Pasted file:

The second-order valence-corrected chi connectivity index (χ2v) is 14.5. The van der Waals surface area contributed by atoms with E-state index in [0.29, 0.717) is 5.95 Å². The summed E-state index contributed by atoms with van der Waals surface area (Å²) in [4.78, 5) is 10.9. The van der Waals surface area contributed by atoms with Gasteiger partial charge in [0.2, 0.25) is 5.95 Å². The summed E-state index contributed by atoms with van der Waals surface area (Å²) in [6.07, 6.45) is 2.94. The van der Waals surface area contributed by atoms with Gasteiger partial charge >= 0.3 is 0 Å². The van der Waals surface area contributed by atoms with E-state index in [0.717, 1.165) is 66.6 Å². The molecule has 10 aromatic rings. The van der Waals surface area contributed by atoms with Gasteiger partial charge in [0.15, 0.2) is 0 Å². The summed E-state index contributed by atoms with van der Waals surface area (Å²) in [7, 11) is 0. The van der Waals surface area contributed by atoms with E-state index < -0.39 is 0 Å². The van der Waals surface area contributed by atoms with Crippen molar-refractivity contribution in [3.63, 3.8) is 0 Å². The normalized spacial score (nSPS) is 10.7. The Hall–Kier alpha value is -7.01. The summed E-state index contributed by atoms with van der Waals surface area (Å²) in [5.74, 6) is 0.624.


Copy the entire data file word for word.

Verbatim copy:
The second-order valence-corrected chi connectivity index (χ2v) is 14.5. The van der Waals surface area contributed by atoms with E-state index in [0.29, 0.717) is 5.95 Å². The summed E-state index contributed by atoms with van der Waals surface area (Å²) in [4.78, 5) is 10.9. The van der Waals surface area contributed by atoms with Gasteiger partial charge in [0.2, 0.25) is 5.95 Å². The summed E-state index contributed by atoms with van der Waals surface area (Å²) in [6.07, 6.45) is 2.94. The van der Waals surface area contributed by atoms with Gasteiger partial charge >= 0.3 is 0 Å². The van der Waals surface area contributed by atoms with E-state index in [0.717, 1.165) is 66.6 Å². The molecule has 10 aromatic rings. The van der Waals surface area contributed by atoms with Gasteiger partial charge in [0.15, 0.2) is 0 Å². The summed E-state index contributed by atoms with van der Waals surface area (Å²) in [7, 11) is 0. The van der Waals surface area contributed by atoms with E-state index < -0.39 is 0 Å². The van der Waals surface area contributed by atoms with Crippen molar-refractivity contribution in [3.63, 3.8) is 0 Å². The normalized spacial score (nSPS) is 10.7. The Hall–Kier alpha value is -7.01. The summed E-state index contributed by atoms with van der Waals surface area (Å²) in [5.74, 6) is 0.624.